Was the translator a spoony bard?

But that's not an entirely ringing endorsement of the overall plot. While the remixing and reshuffling of the original game's story works quite well on a macro scale, it comes with failures on a smaller scale.

If you've come to expect Square Enix to botch its games' translations from Japanese to English, you'll feel right at home with FFVIIR's most glaring flaw. Most of the game's brand-new conversations include at least one failure to naturally translate something, whether it's a colloquialism or some other turn of phrase. In one example, Aerith (the aforementioned flower girl, who eventually emerges as a fellow combatant) devotes most of her interstitial banter in a mission to questions about Cloud's past. After maybe five of these exchanges (which Cloud turns down unilaterally), Aerith abruptly declares, in her most cheerful tone, "Best not to dwell on the past!"

These tone-deaf moments, which are hard to cite out of context but plague the game on a constant basis, had me puzzled at first. Then, around the 10-hour mark, I recalled a '90s game translator's essay about the trickiness of the craft. He alleged that English translators do better when they're given room to interpret a Japanese script's tone and meaning before finding culturally appropriate ways to rephrase and reframe. Sentence-by-sentence, phrase-by-phrase translations can lead to ridiculous jumps in meaning, especially when those are handed to English voice actors for their own odd interpretations. And that appears to be the issue here: too many attempts at literal translations plague this new game's script.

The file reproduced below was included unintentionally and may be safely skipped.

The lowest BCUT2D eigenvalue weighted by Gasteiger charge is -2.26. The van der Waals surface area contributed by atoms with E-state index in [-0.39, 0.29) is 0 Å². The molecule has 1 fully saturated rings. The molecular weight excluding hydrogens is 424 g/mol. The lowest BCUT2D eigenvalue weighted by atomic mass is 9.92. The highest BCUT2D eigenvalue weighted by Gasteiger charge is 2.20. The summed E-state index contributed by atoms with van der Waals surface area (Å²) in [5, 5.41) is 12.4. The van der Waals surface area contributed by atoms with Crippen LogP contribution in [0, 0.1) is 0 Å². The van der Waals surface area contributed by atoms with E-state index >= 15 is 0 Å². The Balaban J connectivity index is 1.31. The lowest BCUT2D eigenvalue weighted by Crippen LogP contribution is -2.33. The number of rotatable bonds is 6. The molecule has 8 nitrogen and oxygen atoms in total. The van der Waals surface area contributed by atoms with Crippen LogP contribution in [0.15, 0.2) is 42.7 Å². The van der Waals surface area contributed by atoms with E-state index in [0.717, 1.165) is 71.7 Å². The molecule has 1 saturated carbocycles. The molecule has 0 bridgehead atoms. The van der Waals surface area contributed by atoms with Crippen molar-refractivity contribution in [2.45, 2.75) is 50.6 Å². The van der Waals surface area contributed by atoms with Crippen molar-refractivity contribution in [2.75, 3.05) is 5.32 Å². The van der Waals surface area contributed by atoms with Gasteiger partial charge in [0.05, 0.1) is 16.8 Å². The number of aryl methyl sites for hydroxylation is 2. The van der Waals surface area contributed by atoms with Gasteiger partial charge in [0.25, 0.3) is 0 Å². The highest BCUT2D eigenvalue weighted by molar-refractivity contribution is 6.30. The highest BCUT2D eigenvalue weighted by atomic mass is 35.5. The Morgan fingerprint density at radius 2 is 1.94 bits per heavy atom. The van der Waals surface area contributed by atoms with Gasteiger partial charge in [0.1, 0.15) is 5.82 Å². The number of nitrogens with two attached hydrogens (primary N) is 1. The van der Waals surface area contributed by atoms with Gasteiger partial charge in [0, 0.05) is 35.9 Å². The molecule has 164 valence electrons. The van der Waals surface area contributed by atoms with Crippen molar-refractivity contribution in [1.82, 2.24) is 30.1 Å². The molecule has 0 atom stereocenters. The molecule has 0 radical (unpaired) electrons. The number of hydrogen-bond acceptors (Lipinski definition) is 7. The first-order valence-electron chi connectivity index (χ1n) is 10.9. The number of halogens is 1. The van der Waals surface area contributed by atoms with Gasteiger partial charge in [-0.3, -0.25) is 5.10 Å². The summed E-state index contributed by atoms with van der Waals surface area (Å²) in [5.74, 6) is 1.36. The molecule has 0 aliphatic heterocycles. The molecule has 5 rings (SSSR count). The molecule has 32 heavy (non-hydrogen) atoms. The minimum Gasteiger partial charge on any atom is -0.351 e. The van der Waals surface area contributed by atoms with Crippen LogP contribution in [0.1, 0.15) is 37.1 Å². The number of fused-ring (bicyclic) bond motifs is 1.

FFVIIR's results aren't as awful as "you spoony bard," to be clear. And when the translators get things right, the results are adorable, endearing, and laugh-out-loud funny. (In particular, the original game's minor character, Jessie, is born anew as a giddy adventuring companion, and her schoolgirl crush on Cloud is explored in ways that make both characters more well-rounded in the end.) But those results are the exceptions, not the rule. FFVIIR's script is largely a mess, so much so that this entire article's length could have been consumed by examples. If you come into this game without an appreciation for the original characters and their established archetypes, you'll be particularly confused by what the love for this old game is all about.

At its worst, the script reaches Final Fantasy: The Spirits Within levels.

Which is a shame, because the whole point of FFVIIR's updated scope—and its expansion of the original game's Midgar segment—seems to be to get us to care about its iconic characters that much more. The best example for me was a dungeon full of banter between Cloud and Aerith, in which Aerith keeps trying to get Cloud to high-five. Each attempt comes with an awkwardly staged mix of banter and motion capture, which feels less like a B-movie production and more like a botched translation. Ultimately, in the end, the sequence enjoys a punchline payoff so good that I recall the entire dungeon sequence in a really positive light, in spite of the weirdness along the way. So, again: the script is good on the macro level, bummer on the micro.